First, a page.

Seasoned Advice is a question and answer site for professional and amateur chefs. Join them; it only takes a minute:

Sign up
Here's how it works:
  1. Anybody can ask a question
  2. Anybody can answer
  3. The best answers are voted up and rise to the top

I am determined to find a way to cold smoke in the tropics. The obvious problems we face here are a high outside air temperature (avg. 35° C) and high humidity (at times 85%) In order to get around this I have had the idea to channel the smoke through a functioning freezer which I redesigned with copper tubing on the inner walls to cool the chamber.

This will lead to a large amount of condensation collecting within the chamber, effectively dehumidifying the air.

My question is: Will this condensation collect on the meat or will it only collect on the copper pipes and walls of the inner chamber?

share|improve this question

Condensation occurs when the temperature of humid air drops below its "dew point". In other words, at ambient temperature (35° C), the amount of water in the air is 85% of what the air can hold. But the air near the copper will be quite a bit cooler, enough to make that, enough to rise the relative humidity to 100%.

So with that rough sketch in mind, back to your meat. While the condensation is collection on your copper because the copper is cool, your meat should be warm throughout the duration of the smoke--about the same temperature as the air in fact--which would not cause the humid air to condense on it.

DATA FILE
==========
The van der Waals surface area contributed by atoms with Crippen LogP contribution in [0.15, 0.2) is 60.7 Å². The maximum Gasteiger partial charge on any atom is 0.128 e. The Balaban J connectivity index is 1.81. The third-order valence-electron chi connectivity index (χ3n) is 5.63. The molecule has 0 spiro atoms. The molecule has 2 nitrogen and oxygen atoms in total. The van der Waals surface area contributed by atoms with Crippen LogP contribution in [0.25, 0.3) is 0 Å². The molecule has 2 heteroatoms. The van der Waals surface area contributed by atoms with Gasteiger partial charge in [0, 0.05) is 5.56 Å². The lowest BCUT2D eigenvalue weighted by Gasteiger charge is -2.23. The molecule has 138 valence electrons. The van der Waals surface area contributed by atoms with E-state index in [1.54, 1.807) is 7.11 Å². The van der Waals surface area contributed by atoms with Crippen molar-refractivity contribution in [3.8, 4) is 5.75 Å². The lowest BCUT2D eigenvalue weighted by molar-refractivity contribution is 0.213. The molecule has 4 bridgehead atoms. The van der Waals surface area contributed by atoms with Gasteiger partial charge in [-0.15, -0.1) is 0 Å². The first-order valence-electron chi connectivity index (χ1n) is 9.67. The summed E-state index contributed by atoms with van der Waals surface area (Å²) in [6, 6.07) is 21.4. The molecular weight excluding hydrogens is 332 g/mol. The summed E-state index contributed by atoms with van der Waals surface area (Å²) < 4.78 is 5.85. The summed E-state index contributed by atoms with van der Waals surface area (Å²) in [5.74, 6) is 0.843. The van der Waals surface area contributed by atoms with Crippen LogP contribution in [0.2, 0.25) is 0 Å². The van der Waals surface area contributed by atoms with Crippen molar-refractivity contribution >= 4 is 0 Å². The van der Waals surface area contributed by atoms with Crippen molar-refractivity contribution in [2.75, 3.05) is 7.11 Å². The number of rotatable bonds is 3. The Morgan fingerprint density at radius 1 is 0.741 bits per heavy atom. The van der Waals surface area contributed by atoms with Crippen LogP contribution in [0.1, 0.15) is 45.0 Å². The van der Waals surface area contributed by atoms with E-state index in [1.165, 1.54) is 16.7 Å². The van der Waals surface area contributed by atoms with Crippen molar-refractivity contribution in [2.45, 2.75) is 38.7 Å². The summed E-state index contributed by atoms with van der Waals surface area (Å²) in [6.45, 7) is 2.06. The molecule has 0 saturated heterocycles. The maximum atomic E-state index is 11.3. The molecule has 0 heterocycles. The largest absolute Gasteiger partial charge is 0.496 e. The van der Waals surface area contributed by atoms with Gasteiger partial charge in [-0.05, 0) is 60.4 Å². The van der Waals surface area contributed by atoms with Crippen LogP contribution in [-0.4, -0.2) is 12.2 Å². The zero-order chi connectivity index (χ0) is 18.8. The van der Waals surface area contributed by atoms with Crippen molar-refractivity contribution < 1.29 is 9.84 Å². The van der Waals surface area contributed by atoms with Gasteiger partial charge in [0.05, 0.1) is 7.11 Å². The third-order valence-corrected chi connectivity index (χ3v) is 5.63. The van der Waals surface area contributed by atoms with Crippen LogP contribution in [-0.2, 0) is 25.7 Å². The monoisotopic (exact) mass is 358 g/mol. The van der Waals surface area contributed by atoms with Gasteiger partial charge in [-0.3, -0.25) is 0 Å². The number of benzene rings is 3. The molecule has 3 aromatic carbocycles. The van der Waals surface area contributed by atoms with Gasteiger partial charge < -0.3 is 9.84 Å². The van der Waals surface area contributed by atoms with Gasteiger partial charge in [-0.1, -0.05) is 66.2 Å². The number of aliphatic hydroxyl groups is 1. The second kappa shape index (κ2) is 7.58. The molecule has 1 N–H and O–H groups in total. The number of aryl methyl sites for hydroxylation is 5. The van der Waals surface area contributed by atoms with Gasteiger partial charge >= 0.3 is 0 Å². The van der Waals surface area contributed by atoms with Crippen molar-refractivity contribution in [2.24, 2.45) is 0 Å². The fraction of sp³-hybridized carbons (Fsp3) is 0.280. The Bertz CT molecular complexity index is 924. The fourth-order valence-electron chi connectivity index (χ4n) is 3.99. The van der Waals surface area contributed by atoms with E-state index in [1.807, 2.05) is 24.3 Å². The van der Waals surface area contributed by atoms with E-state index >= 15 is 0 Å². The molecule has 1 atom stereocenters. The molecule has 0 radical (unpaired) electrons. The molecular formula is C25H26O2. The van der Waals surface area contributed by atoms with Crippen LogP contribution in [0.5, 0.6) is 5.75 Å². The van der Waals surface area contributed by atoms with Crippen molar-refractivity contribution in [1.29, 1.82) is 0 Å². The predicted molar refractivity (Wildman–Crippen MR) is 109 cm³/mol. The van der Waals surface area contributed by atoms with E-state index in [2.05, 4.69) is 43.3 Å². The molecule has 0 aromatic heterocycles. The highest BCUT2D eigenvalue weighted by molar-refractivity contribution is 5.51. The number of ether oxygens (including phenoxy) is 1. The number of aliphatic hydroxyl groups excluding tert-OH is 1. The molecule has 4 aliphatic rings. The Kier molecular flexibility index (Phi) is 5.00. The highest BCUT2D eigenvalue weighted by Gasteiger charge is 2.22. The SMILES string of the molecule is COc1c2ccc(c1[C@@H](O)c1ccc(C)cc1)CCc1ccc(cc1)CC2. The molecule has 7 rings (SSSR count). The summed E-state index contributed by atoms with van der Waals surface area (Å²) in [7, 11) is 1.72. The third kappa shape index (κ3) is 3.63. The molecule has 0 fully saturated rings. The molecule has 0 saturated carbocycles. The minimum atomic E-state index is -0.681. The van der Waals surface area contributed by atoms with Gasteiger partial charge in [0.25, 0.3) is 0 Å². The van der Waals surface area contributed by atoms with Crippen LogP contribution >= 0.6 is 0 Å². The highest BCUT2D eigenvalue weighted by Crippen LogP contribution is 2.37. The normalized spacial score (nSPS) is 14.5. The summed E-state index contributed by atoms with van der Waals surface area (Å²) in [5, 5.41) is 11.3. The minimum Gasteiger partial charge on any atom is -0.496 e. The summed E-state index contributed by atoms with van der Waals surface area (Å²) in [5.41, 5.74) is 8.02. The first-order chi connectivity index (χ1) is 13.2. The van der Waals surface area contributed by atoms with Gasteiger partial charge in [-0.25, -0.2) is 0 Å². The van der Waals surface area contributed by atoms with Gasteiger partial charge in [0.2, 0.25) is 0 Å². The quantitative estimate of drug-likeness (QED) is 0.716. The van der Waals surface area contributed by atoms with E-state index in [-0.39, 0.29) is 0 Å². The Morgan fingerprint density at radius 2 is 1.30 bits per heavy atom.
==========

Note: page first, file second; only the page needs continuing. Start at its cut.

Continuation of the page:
share|improve this answer
Ray, You are a gentleman and a scholar. thank you! – Monty420 May 4 '12 at 9:41

Cold smoking at 35 degC is very dangerous. Do not do this! Between 20 and 60 degC is the most dangerous temperature at which to keep food, as that is the optimal temperature range for numerous food pathogens to incubate and/or generate toxins. Keep cold smoking temperature at 4-18 degC.

share|improve this answer
I'm not a smoker, but my understanding is that you need to get the meat sufficiently warm enough for the smoke to penetrate the meat ... so you want your box around 60-80°F (15.5-27°C). Wood smoke does have anti-bacterial properties, but it won't kill everything (eg. e.coli), nor does it protect against spores, so you still want to follow good sanitation practices. – Joe Apr 9 '15 at 13:06

Your Answer


By posting your answer, you agree to the privacy policy and terms of service.

Not the answer you're looking for? Browse other questions tagged or ask your own question.